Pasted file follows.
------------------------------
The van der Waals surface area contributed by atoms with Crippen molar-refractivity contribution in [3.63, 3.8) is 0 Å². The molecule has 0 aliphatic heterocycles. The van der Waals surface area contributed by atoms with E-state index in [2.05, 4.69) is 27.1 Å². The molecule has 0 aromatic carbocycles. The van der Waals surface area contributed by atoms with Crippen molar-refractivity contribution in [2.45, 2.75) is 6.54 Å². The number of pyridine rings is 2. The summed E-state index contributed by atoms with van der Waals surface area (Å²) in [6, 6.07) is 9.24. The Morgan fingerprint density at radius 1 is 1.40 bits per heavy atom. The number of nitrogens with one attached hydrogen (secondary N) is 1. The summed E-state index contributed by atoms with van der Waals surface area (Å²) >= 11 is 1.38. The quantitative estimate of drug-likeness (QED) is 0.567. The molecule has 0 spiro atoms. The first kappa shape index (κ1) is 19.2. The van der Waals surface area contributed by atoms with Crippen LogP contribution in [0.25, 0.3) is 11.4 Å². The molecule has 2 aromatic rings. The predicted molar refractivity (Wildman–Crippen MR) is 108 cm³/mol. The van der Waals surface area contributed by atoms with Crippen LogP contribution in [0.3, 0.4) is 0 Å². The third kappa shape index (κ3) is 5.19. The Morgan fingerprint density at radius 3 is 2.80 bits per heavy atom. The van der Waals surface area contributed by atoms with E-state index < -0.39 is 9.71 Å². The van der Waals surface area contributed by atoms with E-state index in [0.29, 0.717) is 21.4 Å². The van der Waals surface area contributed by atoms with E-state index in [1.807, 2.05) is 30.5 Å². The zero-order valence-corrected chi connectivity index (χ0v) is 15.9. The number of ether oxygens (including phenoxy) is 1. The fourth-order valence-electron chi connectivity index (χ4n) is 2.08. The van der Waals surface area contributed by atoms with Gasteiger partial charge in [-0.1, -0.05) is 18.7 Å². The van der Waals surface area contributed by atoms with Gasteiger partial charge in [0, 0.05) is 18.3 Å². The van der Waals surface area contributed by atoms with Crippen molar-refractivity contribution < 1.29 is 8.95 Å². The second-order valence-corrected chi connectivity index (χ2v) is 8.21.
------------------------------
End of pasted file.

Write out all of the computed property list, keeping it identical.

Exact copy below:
The van der Waals surface area contributed by atoms with Crippen molar-refractivity contribution in [3.63, 3.8) is 0 Å². The molecule has 0 aliphatic heterocycles. The van der Waals surface area contributed by atoms with E-state index in [2.05, 4.69) is 27.1 Å². The molecule has 0 aromatic carbocycles. The van der Waals surface area contributed by atoms with Crippen molar-refractivity contribution in [2.45, 2.75) is 6.54 Å². The number of pyridine rings is 2. The summed E-state index contributed by atoms with van der Waals surface area (Å²) in [6, 6.07) is 9.24. The Morgan fingerprint density at radius 1 is 1.40 bits per heavy atom. The number of nitrogens with one attached hydrogen (secondary N) is 1. The summed E-state index contributed by atoms with van der Waals surface area (Å²) >= 11 is 1.38. The quantitative estimate of drug-likeness (QED) is 0.567. The molecule has 0 spiro atoms. The first kappa shape index (κ1) is 19.2. The van der Waals surface area contributed by atoms with Crippen LogP contribution in [0.25, 0.3) is 11.4 Å². The molecule has 2 aromatic rings. The predicted molar refractivity (Wildman–Crippen MR) is 108 cm³/mol. The van der Waals surface area contributed by atoms with Crippen LogP contribution in [0.3, 0.4) is 0 Å². The third kappa shape index (κ3) is 5.19. The Morgan fingerprint density at radius 3 is 2.80 bits per heavy atom. The van der Waals surface area contributed by atoms with E-state index < -0.39 is 9.71 Å². The van der Waals surface area contributed by atoms with E-state index in [0.29, 0.717) is 21.4 Å². The van der Waals surface area contributed by atoms with E-state index in [1.807, 2.05) is 30.5 Å². The zero-order valence-corrected chi connectivity index (χ0v) is 15.9. The number of ether oxygens (including phenoxy) is 1. The fourth-order valence-electron chi connectivity index (χ4n) is 2.08. The van der Waals surface area contributed by atoms with Gasteiger partial charge in [-0.1, -0.05) is 18.7 Å². The van der Waals surface area contributed by atoms with Gasteiger partial charge in [0, 0.05) is 18.3 Å². The van der Waals surface area contributed by atoms with Crippen molar-refractivity contribution < 1.29 is 8.95 Å². The second-order valence-corrected chi connectivity index (χ2v) is 8.21.